Wanawish (Horn Rapids) Dam

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Wanawish (Horn Rapids) Dam


A virtual guide to the communities displaced when the federal government inaugurated the Manhattan Project on the Hanford Site in 1943. Funded by the Benton County, Washington Historical Preservation Grant.


The Hanford History Project at Washington State University Tri-Cities


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At the turn of the nineteenth century, farmers and entrepreneurs dreamed of large irrigation projects to transform the arid Priest Rapids Valley into a fertile breadbasket rivaling California. Soon irrigation ditches and canals both real and planned crisscrossed the region. Constructed in 1892, the Horn Rapids Dam (renamed Wanawish Dam in 1997) was the cornerstone to irrigation efforts along the lower Yakama River, controlling water levels and enabling the communities of Kennewick and Richland to thrive. 

Horn Rapids Dam derives its name from its location on the Horn Rapids, a short strip of the Yakama River that makes an abrupt north-south U-turn before emptying into the Columbia. The Rapids are a traditional salmon and whitefish fishing ground for the Yakama and Wanapum Indian tribes, and a 1994 federal report clarifies that Wanawish in fact means “rock dam fishing place.” Native tribes gathered food throughout the valley during seasonal migrations, and Wanapum Chief Johnny Buck’s brother Frank remembered that the Wanapum Tribe often stopped at Horn Rapids during the middle of the summer. Native men fished off of wooden fishing platforms using spears and dip nets, while women on the shore sliced fish open to dry on poles. Although Euro-Americans forced many Washington tribes onto reservations, rights guaranteed by the Yakama Treaty of 1855 allowed Native Americans to continue fishing the Horn Rapids. These rights remain in effect today, and Native fishing platforms can still be seen along the Yakama River. Euro-American settlers fished as well, and even in 1914, lucky fishermen caught 30-pound salmon.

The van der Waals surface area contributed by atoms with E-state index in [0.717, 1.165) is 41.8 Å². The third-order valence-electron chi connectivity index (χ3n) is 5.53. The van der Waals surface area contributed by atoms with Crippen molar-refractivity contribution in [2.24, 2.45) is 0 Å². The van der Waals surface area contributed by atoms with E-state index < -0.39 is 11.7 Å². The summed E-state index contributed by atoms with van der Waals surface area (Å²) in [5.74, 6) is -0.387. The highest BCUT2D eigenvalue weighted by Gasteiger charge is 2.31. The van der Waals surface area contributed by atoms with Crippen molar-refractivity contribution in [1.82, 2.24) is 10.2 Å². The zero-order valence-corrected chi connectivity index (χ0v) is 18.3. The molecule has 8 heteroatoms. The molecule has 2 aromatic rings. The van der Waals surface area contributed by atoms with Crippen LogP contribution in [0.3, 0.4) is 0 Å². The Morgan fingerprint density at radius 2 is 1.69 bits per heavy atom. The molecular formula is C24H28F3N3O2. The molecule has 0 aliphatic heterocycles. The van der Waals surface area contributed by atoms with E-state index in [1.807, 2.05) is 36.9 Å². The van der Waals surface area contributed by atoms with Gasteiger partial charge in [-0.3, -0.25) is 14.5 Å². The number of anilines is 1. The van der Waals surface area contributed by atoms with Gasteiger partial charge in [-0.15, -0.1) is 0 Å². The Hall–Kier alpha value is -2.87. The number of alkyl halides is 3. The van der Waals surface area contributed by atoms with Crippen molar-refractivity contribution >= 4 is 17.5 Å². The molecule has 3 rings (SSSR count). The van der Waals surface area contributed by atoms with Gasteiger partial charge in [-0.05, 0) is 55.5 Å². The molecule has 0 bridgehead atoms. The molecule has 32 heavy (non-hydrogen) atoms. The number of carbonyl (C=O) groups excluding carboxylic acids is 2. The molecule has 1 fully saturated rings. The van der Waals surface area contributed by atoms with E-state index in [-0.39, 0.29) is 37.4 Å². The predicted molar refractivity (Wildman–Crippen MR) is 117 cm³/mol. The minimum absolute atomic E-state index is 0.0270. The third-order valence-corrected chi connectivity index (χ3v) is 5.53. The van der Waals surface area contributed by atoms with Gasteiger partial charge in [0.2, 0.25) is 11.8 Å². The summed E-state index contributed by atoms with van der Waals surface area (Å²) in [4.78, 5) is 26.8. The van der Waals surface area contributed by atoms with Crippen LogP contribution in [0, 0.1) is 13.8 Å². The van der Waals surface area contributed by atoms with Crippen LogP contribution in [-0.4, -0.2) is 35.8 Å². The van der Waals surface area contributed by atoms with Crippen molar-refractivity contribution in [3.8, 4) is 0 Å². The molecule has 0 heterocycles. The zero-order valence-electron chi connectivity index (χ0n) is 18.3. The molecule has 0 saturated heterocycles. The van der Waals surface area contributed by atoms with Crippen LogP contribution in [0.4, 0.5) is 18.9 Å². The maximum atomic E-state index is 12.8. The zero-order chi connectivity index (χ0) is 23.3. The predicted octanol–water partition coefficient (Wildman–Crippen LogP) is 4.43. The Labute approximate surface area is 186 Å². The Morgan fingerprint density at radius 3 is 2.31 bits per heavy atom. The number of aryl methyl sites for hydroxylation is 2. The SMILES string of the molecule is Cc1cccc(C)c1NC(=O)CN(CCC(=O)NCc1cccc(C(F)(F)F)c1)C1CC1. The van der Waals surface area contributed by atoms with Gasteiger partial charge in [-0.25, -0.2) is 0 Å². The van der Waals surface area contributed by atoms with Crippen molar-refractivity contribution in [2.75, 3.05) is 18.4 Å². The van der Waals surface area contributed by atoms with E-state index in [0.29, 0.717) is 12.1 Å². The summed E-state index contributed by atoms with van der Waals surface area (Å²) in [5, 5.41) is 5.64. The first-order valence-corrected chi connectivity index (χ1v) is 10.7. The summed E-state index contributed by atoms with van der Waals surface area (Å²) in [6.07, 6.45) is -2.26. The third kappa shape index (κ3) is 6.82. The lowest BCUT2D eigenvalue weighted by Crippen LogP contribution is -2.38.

Euro-Americans soon saw the Horn Rapids as an important location for agriculture as well. Although construction of Northern Pacific (NP) rail lines during the 1880s facilitated settlement, farmers needed irrigation. The Yakama Irrigation and Improvement Company (YI&I) first tried to address this need. New York entrepreneurs founded the YI&I in 1888 and purchased thousands of acres of NP holdings in the Yakama Valley. Initial plans were to construct an irrigation canal near Kiona and two canals originating on either side of the Horn Rapids, one to irrigate Kennewick to the south and one to irrigate farmland in the north (this northern community became Richland in 1905). The YI&I purchased water rights to the Horn Rapids in 1891, and in November 1892 superintendent I. W. Dudley announced the construction of a concrete dam to “extend the width of the river bed [for] 600 feet.” This dam raised the height of the Yakama River to ensure canals received water throughout the year.